Energy distributors must provide us with voltage performance data every quarter. We use this data to monitor distributor compliance with our voltage performance standards and ensure consumer needs are met.
Voltage performance data
Maintaining steady and compliant voltage levels is important for energy consumers. It can affect household appliances and solar panel output from homes.
Energy distributors must provide us with voltage performance data every quarter. This requirement is contained in our Compliance and Performance Reporting Guideline.
We use this data to monitor distributor compliance with our voltage performance standards and ensure consumer needs are met.
In Victoria, electricity distributors must make sure that voltage levels comply with the Electricity Distribution Code of Practice (which refers to the Australian Standard AS 61000.3.100-2011).
Relevant to compliance with the Electricity Distribution Code of Practice is the measurement of voltage across the network. Functional compliance is achieved if up to 1 per cent of measurements below 216 V and up to 1 per cent of measurements above 253 V are maintained across at least 95 per cent of a distributor's customers. The horizontal red line below shows where 5 per cent of customers experience over-voltage (graph 1) and under-voltage (graph 2) for more than 1 per cent of the time.
Voltage performance data
The graphs show voltage performance data, in weekly intervals, for each of the Victorian distributors for the stated 12-month period.
We acknowledge that a distributor's ability to achieve compliance is impacted by a range of factors, including but not limited to:
- variations in load depending on weekday or weekend demand
- the capacity of a network to support two-way power flows
- length and distance between powerlines originating from substations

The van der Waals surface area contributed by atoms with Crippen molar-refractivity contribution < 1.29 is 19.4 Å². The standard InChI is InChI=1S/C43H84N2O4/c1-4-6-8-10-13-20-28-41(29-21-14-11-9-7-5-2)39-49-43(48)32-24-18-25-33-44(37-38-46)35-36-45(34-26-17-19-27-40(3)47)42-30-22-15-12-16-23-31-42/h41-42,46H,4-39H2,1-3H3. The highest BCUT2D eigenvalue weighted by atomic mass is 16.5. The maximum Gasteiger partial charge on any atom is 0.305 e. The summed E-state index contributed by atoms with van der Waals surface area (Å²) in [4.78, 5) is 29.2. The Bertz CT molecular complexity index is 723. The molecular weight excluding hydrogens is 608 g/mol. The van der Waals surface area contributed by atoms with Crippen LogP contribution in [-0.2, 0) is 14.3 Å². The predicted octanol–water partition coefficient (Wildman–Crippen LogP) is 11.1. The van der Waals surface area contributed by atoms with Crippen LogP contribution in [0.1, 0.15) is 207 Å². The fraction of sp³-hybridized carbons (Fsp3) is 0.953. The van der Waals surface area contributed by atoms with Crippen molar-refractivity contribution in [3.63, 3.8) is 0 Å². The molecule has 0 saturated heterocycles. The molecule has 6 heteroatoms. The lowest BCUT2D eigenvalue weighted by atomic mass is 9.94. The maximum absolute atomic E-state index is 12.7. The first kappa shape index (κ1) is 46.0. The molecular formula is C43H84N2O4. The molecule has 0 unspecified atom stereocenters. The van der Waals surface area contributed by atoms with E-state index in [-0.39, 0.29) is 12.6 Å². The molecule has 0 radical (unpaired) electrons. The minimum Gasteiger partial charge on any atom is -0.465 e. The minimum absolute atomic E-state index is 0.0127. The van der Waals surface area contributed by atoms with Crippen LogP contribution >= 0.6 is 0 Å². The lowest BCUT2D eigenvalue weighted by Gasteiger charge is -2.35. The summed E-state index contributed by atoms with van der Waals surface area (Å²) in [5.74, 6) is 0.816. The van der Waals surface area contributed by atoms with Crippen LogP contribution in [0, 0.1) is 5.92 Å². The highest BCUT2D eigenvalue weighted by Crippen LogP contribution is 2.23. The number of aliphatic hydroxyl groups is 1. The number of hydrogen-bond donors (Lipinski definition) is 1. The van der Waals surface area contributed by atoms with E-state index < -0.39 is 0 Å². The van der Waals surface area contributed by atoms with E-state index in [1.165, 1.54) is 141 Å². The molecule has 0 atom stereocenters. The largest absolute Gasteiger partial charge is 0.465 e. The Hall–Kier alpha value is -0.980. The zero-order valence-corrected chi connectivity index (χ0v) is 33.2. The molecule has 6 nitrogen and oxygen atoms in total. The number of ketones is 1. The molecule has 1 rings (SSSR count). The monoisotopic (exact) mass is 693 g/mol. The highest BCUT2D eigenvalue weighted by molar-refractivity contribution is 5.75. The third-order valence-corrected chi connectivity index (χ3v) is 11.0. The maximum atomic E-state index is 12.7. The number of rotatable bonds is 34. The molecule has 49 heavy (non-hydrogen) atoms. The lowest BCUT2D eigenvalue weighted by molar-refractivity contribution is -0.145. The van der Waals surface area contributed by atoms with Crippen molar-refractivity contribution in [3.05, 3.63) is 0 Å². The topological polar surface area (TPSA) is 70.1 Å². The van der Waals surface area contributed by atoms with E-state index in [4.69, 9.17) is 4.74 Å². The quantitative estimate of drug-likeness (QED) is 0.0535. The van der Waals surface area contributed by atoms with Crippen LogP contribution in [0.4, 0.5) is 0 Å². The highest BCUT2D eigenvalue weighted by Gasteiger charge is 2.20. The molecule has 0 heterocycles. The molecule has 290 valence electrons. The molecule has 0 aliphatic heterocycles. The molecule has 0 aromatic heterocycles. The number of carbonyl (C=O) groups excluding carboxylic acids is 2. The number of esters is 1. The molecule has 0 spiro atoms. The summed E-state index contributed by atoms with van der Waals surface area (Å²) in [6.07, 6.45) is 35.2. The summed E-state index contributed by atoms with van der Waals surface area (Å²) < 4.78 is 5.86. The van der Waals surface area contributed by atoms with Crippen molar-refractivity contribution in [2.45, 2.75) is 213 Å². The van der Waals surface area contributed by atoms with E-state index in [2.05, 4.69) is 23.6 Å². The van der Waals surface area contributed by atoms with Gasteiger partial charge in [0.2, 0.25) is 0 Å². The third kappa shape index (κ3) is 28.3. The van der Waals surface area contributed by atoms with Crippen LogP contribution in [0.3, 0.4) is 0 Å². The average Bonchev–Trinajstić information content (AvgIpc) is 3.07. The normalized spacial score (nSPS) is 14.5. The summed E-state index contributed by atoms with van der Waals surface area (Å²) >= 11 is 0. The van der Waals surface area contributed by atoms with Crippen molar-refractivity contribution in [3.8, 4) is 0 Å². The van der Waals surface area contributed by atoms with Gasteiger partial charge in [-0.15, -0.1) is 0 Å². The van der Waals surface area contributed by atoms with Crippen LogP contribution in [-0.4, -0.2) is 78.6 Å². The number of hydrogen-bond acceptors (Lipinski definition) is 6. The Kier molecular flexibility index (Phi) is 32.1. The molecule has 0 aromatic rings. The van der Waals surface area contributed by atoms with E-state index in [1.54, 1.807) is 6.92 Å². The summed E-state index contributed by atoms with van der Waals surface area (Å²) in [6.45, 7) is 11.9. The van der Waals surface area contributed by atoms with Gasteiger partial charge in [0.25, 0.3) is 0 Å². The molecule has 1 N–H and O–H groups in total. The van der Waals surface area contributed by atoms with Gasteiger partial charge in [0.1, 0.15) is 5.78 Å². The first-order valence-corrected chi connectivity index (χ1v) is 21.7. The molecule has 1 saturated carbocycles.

- topology of the network and the type of terrain and distance the network must travel through
- local weather patterns and seasons/climate (i.e. influence of high or low temperatures).
Any of these may impact a distribution network's ability to comply with voltage standards and may partially explain why voltage levels are non-compliant. Additionally, voltage performance can be inhibited by ageing infrastructure that does not have the capacity to keep up with increasing volume demands on a network.
Since 1 October 2022, clause 20.4.1 of the Electricity Distribution Code of Practice has been specified as a civil penalty requirement. This enables us to use a range of enforcement tools, such as issuing penalty notices or seeking civil penalties for non-compliance. We are actively monitoring compliance with voltage performance. Where instances of non-compliance are identified these are managed in accordance with our Compliance and Enforcement Policy.
Please be advised that this publication is to provide general guidance only. It does not constitute legal or other professional advice and should not be relied on as a statement of the law. While we have made every reasonable effort to provide current and accurate information, you should obtain professional advice if you have any specific concern, before relying on the accuracy, currency or completeness of this information.